OK sure it's obviously a despicable law and should have  been vetoed by any human. But let's not get too excited to example of hold this up as a victory for democracy.
Under increasing pressure from major corporations that do business in Georgia, Gov. Nathan Deal announced Monday he will veto a bill that critics say would have curtailed the rights of Georgia's LGBT community.
The money complained that a political thing might disrupt business. So the political thing was stopped. Is that how we want this to work?

Ex offenders are people too

Sometimes it's startling how reluctant we are to extend even a basic level of humane consideration .
The Housing Authority of New Orleans is seeking to extend a policy that tries to make it easier for people with limited rap sheets to obtain public housing.

The change would make the criminal background screening procedures HANO is proposing for for its its own units mandatory for the private entities that now manage a majority of HANO’s properties.

If the changed plans are approved by the authority’s board, it would be a victory for activists who clamored for that modification last week, saying that an older proposal didn’t do enough to afford ex-offenders an opportunity to be reunited with their families.
And this policy change really is about doing the bare minimum.
Currently, the agency bars applicants who have been convicted on illegal drug possession or alcohol-related charges at least twice in the three months before they submit their applications. But the authority now wants to flag all those who have “engaged in the behavior” within a year of their applications. The more generalized policy is too broad, advocates say.

“This policy grants HANO and private managers the ability to deny public housing to individuals engaging non-destructively in drugs and alcohol based on a discretionary and vague standard,” Voice of the Ex-Offender executive director Norris Henderson said. “We all know that Americans of all income levels use drugs and alcohol, and this should not be used to divide our families.”
The discriminatory nature of all of that should be obvious. But that's probably also the point.

They really can keep doing this forever

This is a nice little fantasy by Robert Reich which imagines the rise of a new populist party out of the ashes of the 2016 campaign.  It's hokey. It's written  in the past tense as though Reich is speaking to us from  The Future. But it's worth reading.  At least the what-happened this year analysis is probably correct.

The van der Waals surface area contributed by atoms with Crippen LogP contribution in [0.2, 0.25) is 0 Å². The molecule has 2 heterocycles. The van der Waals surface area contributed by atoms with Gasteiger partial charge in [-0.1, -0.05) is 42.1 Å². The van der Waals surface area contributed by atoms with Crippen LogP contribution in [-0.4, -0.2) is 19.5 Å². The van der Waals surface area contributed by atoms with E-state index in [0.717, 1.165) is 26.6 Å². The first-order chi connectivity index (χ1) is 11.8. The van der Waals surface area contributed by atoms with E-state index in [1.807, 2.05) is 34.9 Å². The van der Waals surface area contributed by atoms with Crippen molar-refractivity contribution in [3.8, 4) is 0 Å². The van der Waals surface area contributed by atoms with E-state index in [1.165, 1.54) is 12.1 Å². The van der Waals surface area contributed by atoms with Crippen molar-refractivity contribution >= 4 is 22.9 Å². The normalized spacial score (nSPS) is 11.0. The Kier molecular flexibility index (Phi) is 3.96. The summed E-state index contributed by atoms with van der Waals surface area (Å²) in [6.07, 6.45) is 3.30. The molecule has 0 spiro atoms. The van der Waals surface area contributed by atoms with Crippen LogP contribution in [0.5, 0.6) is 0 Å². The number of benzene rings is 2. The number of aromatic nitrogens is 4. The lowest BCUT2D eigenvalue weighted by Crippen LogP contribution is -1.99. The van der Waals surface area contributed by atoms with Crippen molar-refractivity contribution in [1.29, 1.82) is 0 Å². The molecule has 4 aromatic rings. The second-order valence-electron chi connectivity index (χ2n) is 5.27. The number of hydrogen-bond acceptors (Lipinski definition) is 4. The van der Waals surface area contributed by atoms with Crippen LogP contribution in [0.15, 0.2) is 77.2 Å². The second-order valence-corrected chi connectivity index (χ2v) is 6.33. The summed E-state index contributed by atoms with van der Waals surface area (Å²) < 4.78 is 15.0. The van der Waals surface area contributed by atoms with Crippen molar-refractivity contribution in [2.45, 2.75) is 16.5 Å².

Both Republican and Democratic political establishments breathed palpable sighs of relief, and congratulated themselves on remaining in control of the nation’s politics.

They attributed Trump’s rise to his fanning of bigotry and xenophobia, and Sanders’s popularity to his fueling of left-wing extremism.

They conveniently ignored the deeper anger in both camps about the arbitrariness and unfairness of the economy, and about a political system rigged in favor of the rich and privileged.

And they shut their eyes to the anti-establishment fury that had welled up among independents, young people, poor and middle-class Democrats, and white working-class Republicans.

So they went back to doing what they had been doing before. Establishment Republicans reverted to their old blather about the virtues of the “free market,” and establishment Democrats returned to their perennial call for “incremental reform.”

And Wall Street, big corporations, and a handful of billionaires resumed pulling the strings of both parties to make sure regulatory agencies didn’t have enough staff to enforce rules, and to pass the Trans Pacific Partnership.

Establishment politicians also arranged to reduce taxes on big corporations and simultaneously increase federal subsidies to them, expand tax loopholes for the wealthy, and cut Social Security and Medicare to pay for it all.
Sounds about right.  After all the sturm and drang of this wacky year, we pretty much end up with business as usual.  Reich goes on to imagine this leading to some dramatic great awakening along the lines of Bernie Sanders' "political revolution." But that's not really how things happen.

What we'll get instead will be product re-launches of the two parties for 2020. The data will be analyzed, the brands will be recalibrated, but the substantive agenda will be unchanged.

In the meantime, according to Reich's vision, we will have had 4 more years of standard neoliberal governance.  This can pretty much go on forever.

Different kind of a green dot

Are the new FEMA flood maps good news?
Green will become the favorite color for thousands of New Orleans property owners when the new FEMA flood maps finally become official at the end of the month.

That’s because green is the code for areas that will move out of flood zones and into areas with no insurance requirements – and the new map shows it washing over large sections of the city.

The maps were released for comment in 2009, but the city appealed several times, claiming the airborne radar system used to determine elevations had made errors, and that FEMA had not considered improvements made to levees and drainage systems. It won both appeals, resulting in improvements to the maps.
If you own property it's probably good news.  If you don't own property or are thinking about buying property it's less clear. Theoretically it lowers the cost of a mortgage.  Which is nice if we're talking about a market driven mostly by single families purchasing primary residences. But I'm not so sure that's the case.

There's evidence to suggest that real estate in New Orleans is overheated by the presence of speculative investment in second homes and possible short term rental properties, not only by individuals seeking home loans, but also by companies with the capital to transact in cash.  In that context, the removal of mandated flood insurance as a concern may just spur more like investment and keep pushing prices up and up.